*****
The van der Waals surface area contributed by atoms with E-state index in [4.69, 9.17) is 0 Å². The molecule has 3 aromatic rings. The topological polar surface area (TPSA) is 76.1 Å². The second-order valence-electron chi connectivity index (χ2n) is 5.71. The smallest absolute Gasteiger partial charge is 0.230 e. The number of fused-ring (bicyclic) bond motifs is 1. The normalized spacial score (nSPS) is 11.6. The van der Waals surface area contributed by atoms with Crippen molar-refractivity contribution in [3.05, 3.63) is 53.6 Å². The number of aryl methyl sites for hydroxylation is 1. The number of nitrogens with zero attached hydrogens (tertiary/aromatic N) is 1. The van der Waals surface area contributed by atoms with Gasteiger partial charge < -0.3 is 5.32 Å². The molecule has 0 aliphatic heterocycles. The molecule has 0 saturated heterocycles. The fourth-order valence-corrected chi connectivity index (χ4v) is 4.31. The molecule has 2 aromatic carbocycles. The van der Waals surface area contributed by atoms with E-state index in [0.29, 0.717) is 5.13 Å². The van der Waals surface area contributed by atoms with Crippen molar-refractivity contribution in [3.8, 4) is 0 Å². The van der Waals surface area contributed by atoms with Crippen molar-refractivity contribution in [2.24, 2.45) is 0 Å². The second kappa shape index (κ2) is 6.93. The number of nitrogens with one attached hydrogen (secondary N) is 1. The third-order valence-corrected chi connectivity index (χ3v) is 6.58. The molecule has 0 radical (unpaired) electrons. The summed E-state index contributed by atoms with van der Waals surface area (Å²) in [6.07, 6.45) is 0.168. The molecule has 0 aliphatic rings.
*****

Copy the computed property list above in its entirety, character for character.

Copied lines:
The van der Waals surface area contributed by atoms with E-state index in [4.69, 9.17) is 0 Å². The molecule has 3 aromatic rings. The topological polar surface area (TPSA) is 76.1 Å². The second-order valence-electron chi connectivity index (χ2n) is 5.71. The smallest absolute Gasteiger partial charge is 0.230 e. The number of fused-ring (bicyclic) bond motifs is 1. The normalized spacial score (nSPS) is 11.6. The van der Waals surface area contributed by atoms with Crippen molar-refractivity contribution in [3.05, 3.63) is 53.6 Å². The number of aryl methyl sites for hydroxylation is 1. The number of nitrogens with zero attached hydrogens (tertiary/aromatic N) is 1. The van der Waals surface area contributed by atoms with Gasteiger partial charge < -0.3 is 5.32 Å². The molecule has 0 aliphatic heterocycles. The molecule has 0 saturated heterocycles. The fourth-order valence-corrected chi connectivity index (χ4v) is 4.31. The molecule has 2 aromatic carbocycles. The van der Waals surface area contributed by atoms with E-state index in [0.29, 0.717) is 5.13 Å². The van der Waals surface area contributed by atoms with Crippen molar-refractivity contribution in [3.8, 4) is 0 Å². The van der Waals surface area contributed by atoms with Crippen molar-refractivity contribution in [2.24, 2.45) is 0 Å². The second kappa shape index (κ2) is 6.93. The number of nitrogens with one attached hydrogen (secondary N) is 1. The third-order valence-corrected chi connectivity index (χ3v) is 6.58. The molecule has 0 radical (unpaired) electrons. The summed E-state index contributed by atoms with van der Waals surface area (Å²) in [6.07, 6.45) is 0.168. The molecule has 0 aliphatic rings.